Almost immediately, I saw the corollary with writers frustrated by rejection, inattention, or poor sales. Perceiving an enemy in the guise of an agent, editor, or publishing house, these writers allow their feelings of impatience, rage, and helplessness to lead them to attack, often in the form of ill-thought e-mails, public Internet postings, and rants at writers' conference. As in the buck's case, the results (to the writers' hoped-for careers, at any rate) can be equally calamatous. Publishing is a very small world, and things do get around. Even more importantly, fury, frustration, and feelings of impotence tend to drive the muse to warmer climes... which leaves a writer no product to peddle.

Just remember, "enemies" are often inanimate or immovable objects, attempts at revenge tend to backfire, and a dead buck gets no doe/dough. I'm not saying that the writer should put up with any old abuse that comes down the pike, only that it might be wise to give the situation the old smell test before you lower your antlers and make a headlong charge.

Saturday, November 14, 2009

Saturday morning cartoon: Simon's Cat "Let Me In!"

Clearly, Simon Tofield, creator of Simon's Cat, knows what it feels like to be an author seeking literary representation...

Simon's Cat hit bookstores in September. Check it out.

Friday, November 13, 2009

Elizabeth Gilbert talks about the origins of genius (and where one goes after everywhere)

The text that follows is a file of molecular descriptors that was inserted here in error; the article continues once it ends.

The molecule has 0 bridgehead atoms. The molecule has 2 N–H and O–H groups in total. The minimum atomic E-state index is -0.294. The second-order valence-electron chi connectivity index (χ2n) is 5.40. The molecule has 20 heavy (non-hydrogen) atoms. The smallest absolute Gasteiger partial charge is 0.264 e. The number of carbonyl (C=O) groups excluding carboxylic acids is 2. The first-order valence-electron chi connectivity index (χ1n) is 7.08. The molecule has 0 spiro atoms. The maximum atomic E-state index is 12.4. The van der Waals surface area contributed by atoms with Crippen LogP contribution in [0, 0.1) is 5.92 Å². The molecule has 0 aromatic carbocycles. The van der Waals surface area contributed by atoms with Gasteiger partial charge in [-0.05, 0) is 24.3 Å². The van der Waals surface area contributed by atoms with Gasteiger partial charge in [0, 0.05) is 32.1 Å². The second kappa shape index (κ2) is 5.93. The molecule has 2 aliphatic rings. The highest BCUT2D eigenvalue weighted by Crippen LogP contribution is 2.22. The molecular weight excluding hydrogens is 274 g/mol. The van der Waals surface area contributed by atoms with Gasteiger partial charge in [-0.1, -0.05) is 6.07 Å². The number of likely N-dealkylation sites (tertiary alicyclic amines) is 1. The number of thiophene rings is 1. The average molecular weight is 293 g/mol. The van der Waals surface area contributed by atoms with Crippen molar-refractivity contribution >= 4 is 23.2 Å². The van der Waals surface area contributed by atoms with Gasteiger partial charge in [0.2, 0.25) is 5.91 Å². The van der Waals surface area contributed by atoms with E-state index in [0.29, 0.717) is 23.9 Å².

Whatever you're doing, writing, being, buying, selling, ramma-jamming today, I hope you'll spare twenty minutes for these wise and comforting words from Elizabeth Gilbert, author of Eat, Pray, Love and the forthcoming Committed: a Skeptic Makes Peace With Marriage.

Thursday, November 12, 2009

Sound vs. Noise


I have a number of CDs/MP3 tracks I often play but rarely hear. I'm plugged into an old favorite now, An English Ladymass by Anonymous 4, a gorgeous medieval groove.

Beautiful as it is, I don't play it so much to listen as to overlay the harsh cacophony of what I like to call The Noise. More than the literal racket of ringing phones and barking dogs and your neighbor's darned leaf blower, this noise consists in equal parts of old rejections, fear of new ones, and discouraging pronouncements from the Voices of Doom (many of which write articles, post blogs, and tweet copiously, shrilling the news of markets collapsing, agents despairing, and, to put the cherry on top, your most recent effort stinking up the planet.)

Now, I'm not advocating a head-in-the-sand approach to writing (or life in general), but there's a difference between the necessary evil of staying aware and allowing The Noise to take up residence in your skull. Art can't happen in the presence of fear, so you have to find some way to silence both the internal and external factors that prevent you from creating.

In my case, I make the conscious decision to choose sound over noise, to quit reading the naysayers, and to get on with the business of telling the stories I want to tell, to dream, and to inhabit. And I take it as an article of faith that if I love that story and its characters enough, so will others.

So what steps do you take to quiet The Noise?